I wrote the Scripture Meditation Plan with the single goal of helping people personally hear God through biblical meditation. (All you have to do is subscribe and you’ll have access to the plan. Contact me if you need help.)

Let us not merely respect God’s Words, let’s read them; and not merely read them but “delight in them and meditate on them day and night” (Ps. 1:2). And in that meditation, we leave the coffee shop behind and finally begin to see God as we climb Mt. Everest.

Or should I say Mt. Sinai.


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What do YOU think?

14 thoughts on “Navigating The Mountain of Biblical Authority

  1. Wonderful insight! Your article has me thinking about some of the reasons the tech geeks stay in the coffee shop, and I think these can relate to the obstacles that prevent us from walking out our faith as well.

    1 – Our lives are too busy with other priorities. Climbing the mountain sounds like a wonderful experience, but it isn’t important enough to move from the to-do list onto the schedule; and climbing a real mountain isn’t something we can squeeze in by multitasking. So instead, we content ourselves with spending a few minutes discussing the gear while we enjoy a cappuccino and check email on our smartphone.

    2 – In some ways like to the first, we look at the cost of actually purchasing the equipment, taking the time for the trip, and weighing the potential risk to our bodies. We are unwilling – or unable – to pay the price.

    3 – In truth, we don’t have any true desire to climb a mountain. We sit in the coffee shop discussing gear because it makes us look smart and edgy to our companions, but even if the mountain moved into our backyard we wouldn’t climb it.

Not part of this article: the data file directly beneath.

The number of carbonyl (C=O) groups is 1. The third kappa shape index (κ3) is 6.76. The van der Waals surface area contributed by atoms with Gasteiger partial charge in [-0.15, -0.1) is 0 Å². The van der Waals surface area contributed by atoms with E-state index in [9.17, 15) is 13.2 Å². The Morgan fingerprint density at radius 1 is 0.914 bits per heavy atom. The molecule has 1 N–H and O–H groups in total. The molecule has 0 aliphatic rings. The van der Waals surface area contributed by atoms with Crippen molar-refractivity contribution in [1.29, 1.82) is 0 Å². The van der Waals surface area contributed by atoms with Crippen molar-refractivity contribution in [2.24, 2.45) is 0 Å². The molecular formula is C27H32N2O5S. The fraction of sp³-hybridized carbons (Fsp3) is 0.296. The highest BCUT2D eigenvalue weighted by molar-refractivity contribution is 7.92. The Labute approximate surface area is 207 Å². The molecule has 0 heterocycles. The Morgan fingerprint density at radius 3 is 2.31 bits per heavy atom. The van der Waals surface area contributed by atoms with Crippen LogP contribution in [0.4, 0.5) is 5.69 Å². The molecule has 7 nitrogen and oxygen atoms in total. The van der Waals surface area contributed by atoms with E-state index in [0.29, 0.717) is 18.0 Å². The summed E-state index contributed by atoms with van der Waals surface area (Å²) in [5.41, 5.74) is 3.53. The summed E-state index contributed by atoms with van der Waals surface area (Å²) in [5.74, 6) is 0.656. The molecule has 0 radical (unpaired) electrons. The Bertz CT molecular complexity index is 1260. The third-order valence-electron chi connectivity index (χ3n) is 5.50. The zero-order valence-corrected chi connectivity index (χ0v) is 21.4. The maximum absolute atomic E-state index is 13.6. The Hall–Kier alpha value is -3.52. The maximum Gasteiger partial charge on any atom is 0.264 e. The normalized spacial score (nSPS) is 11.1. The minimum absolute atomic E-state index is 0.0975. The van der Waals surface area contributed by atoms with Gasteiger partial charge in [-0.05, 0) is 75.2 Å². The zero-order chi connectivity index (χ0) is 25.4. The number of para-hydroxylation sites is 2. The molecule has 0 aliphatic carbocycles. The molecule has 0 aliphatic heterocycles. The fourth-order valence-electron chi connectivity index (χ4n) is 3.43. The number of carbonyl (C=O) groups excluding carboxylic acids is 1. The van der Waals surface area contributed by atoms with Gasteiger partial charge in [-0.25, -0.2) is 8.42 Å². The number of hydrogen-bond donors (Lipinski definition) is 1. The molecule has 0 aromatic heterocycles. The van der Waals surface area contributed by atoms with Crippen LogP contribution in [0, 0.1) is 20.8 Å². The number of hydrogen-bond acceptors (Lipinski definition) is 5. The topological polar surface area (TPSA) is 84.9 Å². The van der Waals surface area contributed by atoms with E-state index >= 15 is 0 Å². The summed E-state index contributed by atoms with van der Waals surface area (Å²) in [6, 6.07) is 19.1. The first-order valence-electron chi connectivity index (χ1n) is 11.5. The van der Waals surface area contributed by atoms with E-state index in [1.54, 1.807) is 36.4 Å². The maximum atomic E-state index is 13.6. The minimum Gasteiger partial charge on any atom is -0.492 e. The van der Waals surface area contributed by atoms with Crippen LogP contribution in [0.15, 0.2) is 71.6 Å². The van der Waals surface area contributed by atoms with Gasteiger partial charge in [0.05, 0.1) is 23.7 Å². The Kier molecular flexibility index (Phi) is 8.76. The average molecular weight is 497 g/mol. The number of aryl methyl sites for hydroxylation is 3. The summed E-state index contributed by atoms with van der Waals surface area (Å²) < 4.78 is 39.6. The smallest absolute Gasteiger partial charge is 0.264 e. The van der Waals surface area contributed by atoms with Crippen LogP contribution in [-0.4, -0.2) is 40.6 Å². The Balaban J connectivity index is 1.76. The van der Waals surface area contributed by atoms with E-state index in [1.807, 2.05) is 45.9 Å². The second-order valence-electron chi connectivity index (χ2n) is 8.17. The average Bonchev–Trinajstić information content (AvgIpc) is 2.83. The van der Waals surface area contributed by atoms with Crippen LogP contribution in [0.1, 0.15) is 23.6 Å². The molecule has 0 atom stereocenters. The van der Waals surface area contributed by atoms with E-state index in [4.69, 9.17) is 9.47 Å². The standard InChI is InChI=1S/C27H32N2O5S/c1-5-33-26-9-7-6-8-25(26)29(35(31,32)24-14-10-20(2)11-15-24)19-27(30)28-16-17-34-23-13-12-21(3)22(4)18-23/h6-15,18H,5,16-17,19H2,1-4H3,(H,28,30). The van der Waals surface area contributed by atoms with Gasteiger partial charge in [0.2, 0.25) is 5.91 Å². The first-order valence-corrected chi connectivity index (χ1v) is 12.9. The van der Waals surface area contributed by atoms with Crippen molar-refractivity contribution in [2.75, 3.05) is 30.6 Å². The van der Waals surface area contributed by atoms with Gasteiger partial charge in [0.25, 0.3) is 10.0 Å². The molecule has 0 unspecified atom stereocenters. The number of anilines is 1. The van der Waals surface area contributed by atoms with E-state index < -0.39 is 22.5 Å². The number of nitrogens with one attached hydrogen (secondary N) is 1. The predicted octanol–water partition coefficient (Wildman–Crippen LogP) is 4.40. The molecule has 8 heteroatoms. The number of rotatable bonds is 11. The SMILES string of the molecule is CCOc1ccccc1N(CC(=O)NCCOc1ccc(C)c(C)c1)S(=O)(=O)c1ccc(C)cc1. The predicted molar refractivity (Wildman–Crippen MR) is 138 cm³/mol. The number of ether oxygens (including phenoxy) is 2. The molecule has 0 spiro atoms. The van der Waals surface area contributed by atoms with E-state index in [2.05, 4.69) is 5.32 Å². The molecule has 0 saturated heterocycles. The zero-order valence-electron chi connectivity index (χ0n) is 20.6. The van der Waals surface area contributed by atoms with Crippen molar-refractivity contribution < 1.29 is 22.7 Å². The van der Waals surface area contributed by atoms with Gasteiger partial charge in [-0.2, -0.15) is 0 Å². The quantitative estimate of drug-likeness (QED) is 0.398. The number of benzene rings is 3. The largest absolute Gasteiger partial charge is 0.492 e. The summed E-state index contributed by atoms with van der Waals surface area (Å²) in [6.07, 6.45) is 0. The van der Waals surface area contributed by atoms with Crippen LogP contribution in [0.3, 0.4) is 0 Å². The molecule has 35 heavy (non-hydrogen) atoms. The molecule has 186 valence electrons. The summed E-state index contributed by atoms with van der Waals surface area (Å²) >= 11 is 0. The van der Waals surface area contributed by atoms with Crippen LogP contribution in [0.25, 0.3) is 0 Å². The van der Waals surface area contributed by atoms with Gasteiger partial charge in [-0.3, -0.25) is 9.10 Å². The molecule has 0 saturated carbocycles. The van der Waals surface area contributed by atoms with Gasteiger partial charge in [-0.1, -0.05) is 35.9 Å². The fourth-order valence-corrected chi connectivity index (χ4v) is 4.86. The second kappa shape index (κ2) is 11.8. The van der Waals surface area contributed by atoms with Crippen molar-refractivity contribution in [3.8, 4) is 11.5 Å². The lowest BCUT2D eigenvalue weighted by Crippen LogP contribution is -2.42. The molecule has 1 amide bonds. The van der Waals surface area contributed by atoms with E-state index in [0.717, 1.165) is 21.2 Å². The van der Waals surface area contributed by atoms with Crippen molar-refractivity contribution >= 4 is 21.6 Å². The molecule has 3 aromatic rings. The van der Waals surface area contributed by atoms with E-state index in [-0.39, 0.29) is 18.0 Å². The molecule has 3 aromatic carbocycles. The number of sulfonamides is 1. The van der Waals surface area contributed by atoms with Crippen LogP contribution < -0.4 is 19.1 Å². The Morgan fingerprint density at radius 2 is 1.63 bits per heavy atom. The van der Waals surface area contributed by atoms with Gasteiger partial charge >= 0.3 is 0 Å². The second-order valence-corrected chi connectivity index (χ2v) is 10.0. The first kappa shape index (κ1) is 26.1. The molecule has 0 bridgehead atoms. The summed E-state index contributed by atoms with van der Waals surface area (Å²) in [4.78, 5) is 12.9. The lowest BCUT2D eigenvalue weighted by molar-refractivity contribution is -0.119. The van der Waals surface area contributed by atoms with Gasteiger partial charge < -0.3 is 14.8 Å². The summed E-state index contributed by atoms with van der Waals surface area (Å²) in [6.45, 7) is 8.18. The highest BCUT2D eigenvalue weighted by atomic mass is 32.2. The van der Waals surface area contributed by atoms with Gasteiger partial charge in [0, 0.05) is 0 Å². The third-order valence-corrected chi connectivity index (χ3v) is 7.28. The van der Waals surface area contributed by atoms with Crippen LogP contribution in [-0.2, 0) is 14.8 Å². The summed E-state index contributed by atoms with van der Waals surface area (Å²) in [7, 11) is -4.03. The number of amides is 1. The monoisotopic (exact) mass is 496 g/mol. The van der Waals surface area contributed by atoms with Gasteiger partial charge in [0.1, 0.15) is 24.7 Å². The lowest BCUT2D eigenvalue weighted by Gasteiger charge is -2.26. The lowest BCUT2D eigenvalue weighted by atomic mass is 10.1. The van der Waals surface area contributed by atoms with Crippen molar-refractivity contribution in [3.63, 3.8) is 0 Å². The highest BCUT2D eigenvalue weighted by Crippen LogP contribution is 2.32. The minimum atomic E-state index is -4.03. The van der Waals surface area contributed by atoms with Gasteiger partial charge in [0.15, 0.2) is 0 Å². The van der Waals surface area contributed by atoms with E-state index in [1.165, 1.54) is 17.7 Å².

4 – We are afraid. We’ve heard about the terrible accidents that could happen. We do all the research into the gear as an attempt to bolster our courage, but we don’t really believe those cables and carabiners will keep us safe when the wind gusts across the rock face.

    • Janice,

      I LOVE YOUR LIST! I’m going to add one more, but first summarize yours:

      1 – Busyness

      2- Cost

      3 – Lack of desire (a content merely to look the part)

      4 – Fear

      And I add:

      5 – Self-deception; we think if we have the right “doctrine” of the Word, it’s good enough. But, that’s sort of like being satisfied with the menu when we’re supposed to actually eat a meal. (To mix the metaphor even more.)


  2. Ouch. This speaks so exactly to my location right now, I can barely breathe. Well done you. I might read this one to our Lenten gathering, rather than the first one.

  3. This reminded me of a story from the Desert Fathers:

    Abba Abraham told of a man of Scetis who was a scribe and did not eat bread. A brother came to beg him to copy a book. The old man whose spirit was engaged in contemplation, wrote, omitting some phrases and with no punctuation. The brother, taking the book and wishing to punctuate it, noticed that words were missing.
    So he said to the old man, ‘Abba, there are some phrases missing.’
    The old man said to him, ‘Go, and practise first that which is written, then come back and I will write the rest.’

  4. Dear Sam,
    I have read your blog for several years now. I have your book on my ereader. I appreciate your insights and perspective, and I love what I read/hear come from your heart. Thank you for this. Pastor MItch Coston

  5. This is a marvelous illustration. It relfects so concretely a recent change in attitude and perspective that God has been teaching me. The real mountain climbers invest in quality material because their lives depend on it. In the same way, I need to read and meditate on His word because my life and the lives of my husband and children depend on it. Eating daily His banquet of truth is the only way to stay full on Him. Thank-you for putting it so well, as always.